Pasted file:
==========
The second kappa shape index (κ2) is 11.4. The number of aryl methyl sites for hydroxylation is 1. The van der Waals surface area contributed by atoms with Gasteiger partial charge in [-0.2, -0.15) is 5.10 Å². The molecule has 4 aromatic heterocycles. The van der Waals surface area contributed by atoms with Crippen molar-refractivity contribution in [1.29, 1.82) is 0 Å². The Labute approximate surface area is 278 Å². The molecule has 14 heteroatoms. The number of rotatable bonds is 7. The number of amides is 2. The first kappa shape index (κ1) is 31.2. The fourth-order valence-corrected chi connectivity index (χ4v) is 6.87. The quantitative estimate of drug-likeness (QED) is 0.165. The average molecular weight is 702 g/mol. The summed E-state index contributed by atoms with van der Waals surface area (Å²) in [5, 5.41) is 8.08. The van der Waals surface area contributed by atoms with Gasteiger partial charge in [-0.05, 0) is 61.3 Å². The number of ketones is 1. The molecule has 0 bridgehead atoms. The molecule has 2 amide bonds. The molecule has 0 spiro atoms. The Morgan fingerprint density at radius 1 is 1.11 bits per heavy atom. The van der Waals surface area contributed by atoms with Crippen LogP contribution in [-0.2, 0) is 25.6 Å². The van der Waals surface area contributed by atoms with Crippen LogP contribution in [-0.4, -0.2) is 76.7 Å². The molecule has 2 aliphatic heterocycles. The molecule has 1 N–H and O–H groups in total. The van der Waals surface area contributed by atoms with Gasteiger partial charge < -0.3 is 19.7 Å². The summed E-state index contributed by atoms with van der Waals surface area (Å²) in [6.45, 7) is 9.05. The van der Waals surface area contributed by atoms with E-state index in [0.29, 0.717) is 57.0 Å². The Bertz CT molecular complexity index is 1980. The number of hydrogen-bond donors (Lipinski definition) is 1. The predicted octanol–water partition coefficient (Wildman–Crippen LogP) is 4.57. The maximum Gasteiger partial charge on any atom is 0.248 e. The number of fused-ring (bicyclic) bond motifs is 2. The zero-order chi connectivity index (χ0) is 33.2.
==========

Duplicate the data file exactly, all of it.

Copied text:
The second kappa shape index (κ2) is 11.4. The number of aryl methyl sites for hydroxylation is 1. The van der Waals surface area contributed by atoms with Gasteiger partial charge in [-0.2, -0.15) is 5.10 Å². The molecule has 4 aromatic heterocycles. The van der Waals surface area contributed by atoms with Crippen molar-refractivity contribution in [1.29, 1.82) is 0 Å². The Labute approximate surface area is 278 Å². The molecule has 14 heteroatoms. The number of rotatable bonds is 7. The number of amides is 2. The first kappa shape index (κ1) is 31.2. The fourth-order valence-corrected chi connectivity index (χ4v) is 6.87. The quantitative estimate of drug-likeness (QED) is 0.165. The average molecular weight is 702 g/mol. The summed E-state index contributed by atoms with van der Waals surface area (Å²) in [5, 5.41) is 8.08. The van der Waals surface area contributed by atoms with Gasteiger partial charge in [-0.05, 0) is 61.3 Å². The number of ketones is 1. The molecule has 0 bridgehead atoms. The molecule has 2 amide bonds. The molecule has 0 spiro atoms. The Morgan fingerprint density at radius 1 is 1.11 bits per heavy atom. The van der Waals surface area contributed by atoms with Crippen LogP contribution in [-0.2, 0) is 25.6 Å². The van der Waals surface area contributed by atoms with Crippen LogP contribution in [-0.4, -0.2) is 76.7 Å². The molecule has 2 aliphatic heterocycles. The molecule has 1 N–H and O–H groups in total. The van der Waals surface area contributed by atoms with Gasteiger partial charge < -0.3 is 19.7 Å². The summed E-state index contributed by atoms with van der Waals surface area (Å²) in [6.45, 7) is 9.05. The van der Waals surface area contributed by atoms with E-state index in [0.29, 0.717) is 57.0 Å². The Bertz CT molecular complexity index is 1980. The number of hydrogen-bond donors (Lipinski definition) is 1. The predicted octanol–water partition coefficient (Wildman–Crippen LogP) is 4.57. The maximum Gasteiger partial charge on any atom is 0.248 e. The number of fused-ring (bicyclic) bond motifs is 2. The zero-order chi connectivity index (χ0) is 33.2.